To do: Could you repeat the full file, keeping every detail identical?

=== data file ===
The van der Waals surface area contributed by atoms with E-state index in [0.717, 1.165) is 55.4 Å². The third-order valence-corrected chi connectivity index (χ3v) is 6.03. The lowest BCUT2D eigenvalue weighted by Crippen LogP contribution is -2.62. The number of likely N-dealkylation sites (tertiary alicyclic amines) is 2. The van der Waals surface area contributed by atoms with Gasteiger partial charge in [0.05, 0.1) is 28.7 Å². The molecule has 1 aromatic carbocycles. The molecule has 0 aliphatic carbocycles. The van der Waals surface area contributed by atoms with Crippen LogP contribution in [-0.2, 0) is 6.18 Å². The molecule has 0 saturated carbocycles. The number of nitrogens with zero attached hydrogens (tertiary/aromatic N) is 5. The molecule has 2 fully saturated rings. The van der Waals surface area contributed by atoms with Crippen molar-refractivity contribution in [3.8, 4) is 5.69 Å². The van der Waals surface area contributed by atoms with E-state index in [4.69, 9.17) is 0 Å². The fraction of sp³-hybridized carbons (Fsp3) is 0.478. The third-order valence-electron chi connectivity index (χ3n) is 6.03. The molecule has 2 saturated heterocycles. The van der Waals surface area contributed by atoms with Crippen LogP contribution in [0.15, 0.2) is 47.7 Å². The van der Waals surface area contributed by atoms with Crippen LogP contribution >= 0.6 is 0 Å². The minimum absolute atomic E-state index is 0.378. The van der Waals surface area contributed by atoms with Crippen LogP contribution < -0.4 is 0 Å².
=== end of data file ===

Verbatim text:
The van der Waals surface area contributed by atoms with E-state index in [0.717, 1.165) is 55.4 Å². The third-order valence-corrected chi connectivity index (χ3v) is 6.03. The lowest BCUT2D eigenvalue weighted by Crippen LogP contribution is -2.62. The number of likely N-dealkylation sites (tertiary alicyclic amines) is 2. The van der Waals surface area contributed by atoms with Gasteiger partial charge in [0.05, 0.1) is 28.7 Å². The molecule has 1 aromatic carbocycles. The molecule has 0 aliphatic carbocycles. The van der Waals surface area contributed by atoms with Crippen LogP contribution in [-0.2, 0) is 6.18 Å². The molecule has 0 saturated carbocycles. The number of nitrogens with zero attached hydrogens (tertiary/aromatic N) is 5. The molecule has 2 fully saturated rings. The van der Waals surface area contributed by atoms with Crippen molar-refractivity contribution in [3.8, 4) is 5.69 Å². The van der Waals surface area contributed by atoms with E-state index in [4.69, 9.17) is 0 Å². The fraction of sp³-hybridized carbons (Fsp3) is 0.478. The third-order valence-electron chi connectivity index (χ3n) is 6.03. The molecule has 2 saturated heterocycles. The van der Waals surface area contributed by atoms with Crippen LogP contribution in [0.15, 0.2) is 47.7 Å². The van der Waals surface area contributed by atoms with Crippen LogP contribution >= 0.6 is 0 Å². The minimum absolute atomic E-state index is 0.378. The van der Waals surface area contributed by atoms with Crippen LogP contribution < -0.4 is 0 Å².